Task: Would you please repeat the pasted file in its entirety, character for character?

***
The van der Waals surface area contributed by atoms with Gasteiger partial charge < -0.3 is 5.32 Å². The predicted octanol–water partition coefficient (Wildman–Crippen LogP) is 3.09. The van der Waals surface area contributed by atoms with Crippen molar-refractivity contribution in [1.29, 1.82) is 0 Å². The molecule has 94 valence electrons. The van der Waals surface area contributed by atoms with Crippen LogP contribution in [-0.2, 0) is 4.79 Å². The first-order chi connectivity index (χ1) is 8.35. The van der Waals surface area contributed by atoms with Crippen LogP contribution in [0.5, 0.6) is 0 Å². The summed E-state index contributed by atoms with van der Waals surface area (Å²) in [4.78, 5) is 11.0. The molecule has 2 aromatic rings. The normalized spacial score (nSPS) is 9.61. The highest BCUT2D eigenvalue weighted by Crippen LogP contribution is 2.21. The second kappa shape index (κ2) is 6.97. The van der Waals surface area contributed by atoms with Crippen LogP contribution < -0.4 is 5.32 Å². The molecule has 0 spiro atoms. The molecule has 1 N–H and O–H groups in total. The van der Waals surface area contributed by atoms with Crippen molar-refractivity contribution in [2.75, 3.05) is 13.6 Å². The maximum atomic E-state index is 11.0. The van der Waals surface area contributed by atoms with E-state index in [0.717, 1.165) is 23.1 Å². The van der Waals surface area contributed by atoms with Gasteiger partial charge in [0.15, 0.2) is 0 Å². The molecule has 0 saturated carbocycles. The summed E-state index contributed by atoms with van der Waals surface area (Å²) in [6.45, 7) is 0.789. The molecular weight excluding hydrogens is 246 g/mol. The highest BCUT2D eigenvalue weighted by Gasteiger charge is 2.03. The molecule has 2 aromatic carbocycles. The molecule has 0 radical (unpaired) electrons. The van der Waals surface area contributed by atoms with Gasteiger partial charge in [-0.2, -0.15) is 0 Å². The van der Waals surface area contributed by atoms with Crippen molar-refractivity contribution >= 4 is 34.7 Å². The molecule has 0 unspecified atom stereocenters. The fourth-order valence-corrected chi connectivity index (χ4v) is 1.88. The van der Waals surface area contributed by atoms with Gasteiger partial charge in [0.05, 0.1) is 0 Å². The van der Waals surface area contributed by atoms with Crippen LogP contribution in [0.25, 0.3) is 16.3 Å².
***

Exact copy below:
The van der Waals surface area contributed by atoms with Gasteiger partial charge < -0.3 is 5.32 Å². The predicted octanol–water partition coefficient (Wildman–Crippen LogP) is 3.09. The van der Waals surface area contributed by atoms with Crippen molar-refractivity contribution in [1.29, 1.82) is 0 Å². The molecule has 94 valence electrons. The van der Waals surface area contributed by atoms with Crippen LogP contribution in [-0.2, 0) is 4.79 Å². The first-order chi connectivity index (χ1) is 8.35. The van der Waals surface area contributed by atoms with Crippen LogP contribution in [0.5, 0.6) is 0 Å². The summed E-state index contributed by atoms with van der Waals surface area (Å²) in [4.78, 5) is 11.0. The molecule has 2 aromatic rings. The normalized spacial score (nSPS) is 9.61. The highest BCUT2D eigenvalue weighted by Crippen LogP contribution is 2.21. The second kappa shape index (κ2) is 6.97. The van der Waals surface area contributed by atoms with Crippen LogP contribution < -0.4 is 5.32 Å². The molecule has 0 spiro atoms. The molecule has 1 N–H and O–H groups in total. The van der Waals surface area contributed by atoms with Crippen molar-refractivity contribution in [2.75, 3.05) is 13.6 Å². The maximum atomic E-state index is 11.0. The van der Waals surface area contributed by atoms with E-state index in [0.717, 1.165) is 23.1 Å². The van der Waals surface area contributed by atoms with Gasteiger partial charge in [0.15, 0.2) is 0 Å². The molecule has 0 saturated carbocycles. The summed E-state index contributed by atoms with van der Waals surface area (Å²) in [6.45, 7) is 0.789. The molecular weight excluding hydrogens is 246 g/mol. The highest BCUT2D eigenvalue weighted by Gasteiger charge is 2.03. The molecule has 2 aromatic carbocycles. The molecule has 0 radical (unpaired) electrons. The van der Waals surface area contributed by atoms with Gasteiger partial charge in [-0.2, -0.15) is 0 Å². The van der Waals surface area contributed by atoms with Crippen molar-refractivity contribution >= 4 is 34.7 Å². The molecule has 0 unspecified atom stereocenters. The fourth-order valence-corrected chi connectivity index (χ4v) is 1.88. The van der Waals surface area contributed by atoms with Gasteiger partial charge in [0.05, 0.1) is 0 Å². The van der Waals surface area contributed by atoms with Crippen LogP contribution in [0.25, 0.3) is 16.3 Å².